Employee transitions should be a valued component in your talent management strategy. Whether forced (organisation change) or voluntary (promotions, project secondments), you want to provide a valuable and enjoyable crossboarding experience to ensure long-term engagement and retention of these employees.
Much like onboarding, employee movements within your organisation require paperwork and administrative tasks, like systems access, reporting arrangements, payroll, and furniture, and other role-specific requirements to ensure the transitioning employee is set up for success from their first day.
When movement is to another team, office, or division, there’s also still a need for manager and team introductions, socialisation, and integration efforts.
There’s a lot to be managed, and a lot that can go wrong. Which is why you should leverage your onboarding software to help you manage this process effectively while providing positive and engaging experiences.
What types of employee transitions require crossboarding?
There are many reasons why your employees may transition to new roles in your organisation and require crossboarding, like:
- Role changes – to fill skills gaps, key project secondments, career development opportunities
- Returning to work after parental leave or long-term leave
- Re-contracting / contract changes
- Moving between casual, part-time, and full-time / permanent work arrangements
- Internal structural changes; new divisions or priorities, mergers and acquisitions, downsizing, upsizing
- Re-deployment, transfers and relocations; between geographic regions or divisions
- Redundancies and retirement
Why does employee crossboarding need to be better managed?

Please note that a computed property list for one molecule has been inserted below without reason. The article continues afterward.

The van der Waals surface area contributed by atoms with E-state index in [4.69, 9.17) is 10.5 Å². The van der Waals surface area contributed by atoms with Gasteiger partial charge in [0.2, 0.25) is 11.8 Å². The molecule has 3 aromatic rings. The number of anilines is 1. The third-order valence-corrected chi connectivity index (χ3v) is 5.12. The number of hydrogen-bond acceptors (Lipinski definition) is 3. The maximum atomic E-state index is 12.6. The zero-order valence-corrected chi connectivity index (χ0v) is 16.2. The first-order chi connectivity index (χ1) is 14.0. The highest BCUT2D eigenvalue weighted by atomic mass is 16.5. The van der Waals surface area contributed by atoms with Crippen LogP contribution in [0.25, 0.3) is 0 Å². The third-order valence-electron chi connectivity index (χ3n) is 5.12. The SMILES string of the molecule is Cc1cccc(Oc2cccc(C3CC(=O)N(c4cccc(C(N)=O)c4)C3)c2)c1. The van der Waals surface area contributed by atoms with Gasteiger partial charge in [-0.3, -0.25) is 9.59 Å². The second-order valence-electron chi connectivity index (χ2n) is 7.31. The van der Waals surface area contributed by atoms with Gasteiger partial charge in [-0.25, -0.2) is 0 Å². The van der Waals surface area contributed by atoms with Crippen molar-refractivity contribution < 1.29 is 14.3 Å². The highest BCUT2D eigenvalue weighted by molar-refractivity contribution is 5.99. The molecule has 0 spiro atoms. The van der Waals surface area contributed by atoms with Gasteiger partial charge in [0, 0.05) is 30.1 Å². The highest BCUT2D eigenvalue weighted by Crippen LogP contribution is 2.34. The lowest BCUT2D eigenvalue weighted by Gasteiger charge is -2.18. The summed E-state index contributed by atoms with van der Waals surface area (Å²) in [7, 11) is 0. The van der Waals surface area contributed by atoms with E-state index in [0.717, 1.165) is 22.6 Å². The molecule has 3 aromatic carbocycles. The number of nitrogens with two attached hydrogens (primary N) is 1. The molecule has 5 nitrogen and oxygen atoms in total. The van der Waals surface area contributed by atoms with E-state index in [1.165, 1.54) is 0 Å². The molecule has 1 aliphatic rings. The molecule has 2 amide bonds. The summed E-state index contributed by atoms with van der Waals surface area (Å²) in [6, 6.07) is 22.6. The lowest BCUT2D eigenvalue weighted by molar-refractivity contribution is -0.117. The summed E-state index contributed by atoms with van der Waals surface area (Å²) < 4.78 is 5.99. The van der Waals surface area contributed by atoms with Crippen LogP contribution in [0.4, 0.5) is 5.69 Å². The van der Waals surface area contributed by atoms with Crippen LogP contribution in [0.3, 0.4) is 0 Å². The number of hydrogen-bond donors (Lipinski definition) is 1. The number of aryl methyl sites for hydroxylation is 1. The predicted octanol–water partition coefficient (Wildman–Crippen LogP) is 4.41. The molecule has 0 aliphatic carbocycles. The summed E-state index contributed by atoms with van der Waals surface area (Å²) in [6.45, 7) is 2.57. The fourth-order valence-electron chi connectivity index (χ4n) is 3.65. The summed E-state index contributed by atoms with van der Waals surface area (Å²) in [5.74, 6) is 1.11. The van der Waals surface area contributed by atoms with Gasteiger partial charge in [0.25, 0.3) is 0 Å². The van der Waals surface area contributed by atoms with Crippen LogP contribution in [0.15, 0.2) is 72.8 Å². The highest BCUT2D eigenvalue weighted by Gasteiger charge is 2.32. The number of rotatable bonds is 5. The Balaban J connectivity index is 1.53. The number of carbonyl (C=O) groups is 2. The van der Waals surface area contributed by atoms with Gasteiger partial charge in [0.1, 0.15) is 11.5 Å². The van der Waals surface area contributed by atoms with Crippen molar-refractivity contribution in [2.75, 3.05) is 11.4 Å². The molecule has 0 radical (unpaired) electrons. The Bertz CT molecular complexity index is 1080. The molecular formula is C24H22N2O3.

Many instances of employee transitions can be considered forced movement and change, so it’s critical you manage the crossboarding process effectively. Here are a few of the more common challenges:
Changing cities and/or offices will require management of physical logistics, like finding a new home, delivering furniture, cultural changes, new neighbourhood and social environment. Don’t forget the psychological and cultural aspects of such a transition, as your employees may be moving away from family and friends, which can feel isolating.
Psychological and emotional responses to forced movement
Humans are creatures of habit and are naturally resistant to change. Forced change, by redeployment or larger organisational structural changes, can induce emotional distress and vulnerability. Our psychological response to change has been likened to the Kubler-Ross 5-Stage Model of Grief, so it’s important that managers can support employees through this natural human process of;
“Transition is the state that change puts people into. The change is external (the different policy, practice, or structure that the leader is trying to bring about), while transition is internal (a psychological reorientation that people have to go through before the change can work.”
William Bridges – Managing Transitions
Poorly-managed transitions trigger negative behavioural changes